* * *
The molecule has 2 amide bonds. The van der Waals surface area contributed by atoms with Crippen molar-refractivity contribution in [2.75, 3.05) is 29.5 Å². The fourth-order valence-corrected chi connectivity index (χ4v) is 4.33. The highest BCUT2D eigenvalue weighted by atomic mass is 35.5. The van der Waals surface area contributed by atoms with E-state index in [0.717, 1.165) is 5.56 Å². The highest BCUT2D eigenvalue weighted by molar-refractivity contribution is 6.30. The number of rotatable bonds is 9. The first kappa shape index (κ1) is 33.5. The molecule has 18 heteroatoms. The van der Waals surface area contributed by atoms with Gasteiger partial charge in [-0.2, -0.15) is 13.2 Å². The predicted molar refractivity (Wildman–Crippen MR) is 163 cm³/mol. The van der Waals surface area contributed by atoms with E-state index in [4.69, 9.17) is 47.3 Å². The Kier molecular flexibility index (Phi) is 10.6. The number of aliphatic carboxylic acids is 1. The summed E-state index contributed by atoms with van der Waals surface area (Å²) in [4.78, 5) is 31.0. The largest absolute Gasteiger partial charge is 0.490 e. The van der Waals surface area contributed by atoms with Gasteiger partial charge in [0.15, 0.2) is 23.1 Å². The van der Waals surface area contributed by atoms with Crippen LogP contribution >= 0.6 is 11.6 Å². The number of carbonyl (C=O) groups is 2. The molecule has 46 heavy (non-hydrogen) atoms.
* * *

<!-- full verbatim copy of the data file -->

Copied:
The molecule has 2 amide bonds. The van der Waals surface area contributed by atoms with Crippen molar-refractivity contribution in [2.75, 3.05) is 29.5 Å². The fourth-order valence-corrected chi connectivity index (χ4v) is 4.33. The highest BCUT2D eigenvalue weighted by atomic mass is 35.5. The van der Waals surface area contributed by atoms with E-state index in [0.717, 1.165) is 5.56 Å². The highest BCUT2D eigenvalue weighted by molar-refractivity contribution is 6.30. The number of rotatable bonds is 9. The first kappa shape index (κ1) is 33.5. The molecule has 18 heteroatoms. The van der Waals surface area contributed by atoms with Gasteiger partial charge in [-0.2, -0.15) is 13.2 Å². The predicted molar refractivity (Wildman–Crippen MR) is 163 cm³/mol. The van der Waals surface area contributed by atoms with E-state index in [4.69, 9.17) is 47.3 Å². The Kier molecular flexibility index (Phi) is 10.6. The number of aliphatic carboxylic acids is 1. The summed E-state index contributed by atoms with van der Waals surface area (Å²) in [4.78, 5) is 31.0. The largest absolute Gasteiger partial charge is 0.490 e. The van der Waals surface area contributed by atoms with Gasteiger partial charge in [0.15, 0.2) is 23.1 Å². The van der Waals surface area contributed by atoms with Crippen LogP contribution >= 0.6 is 11.6 Å². The number of carbonyl (C=O) groups is 2. The molecule has 46 heavy (non-hydrogen) atoms.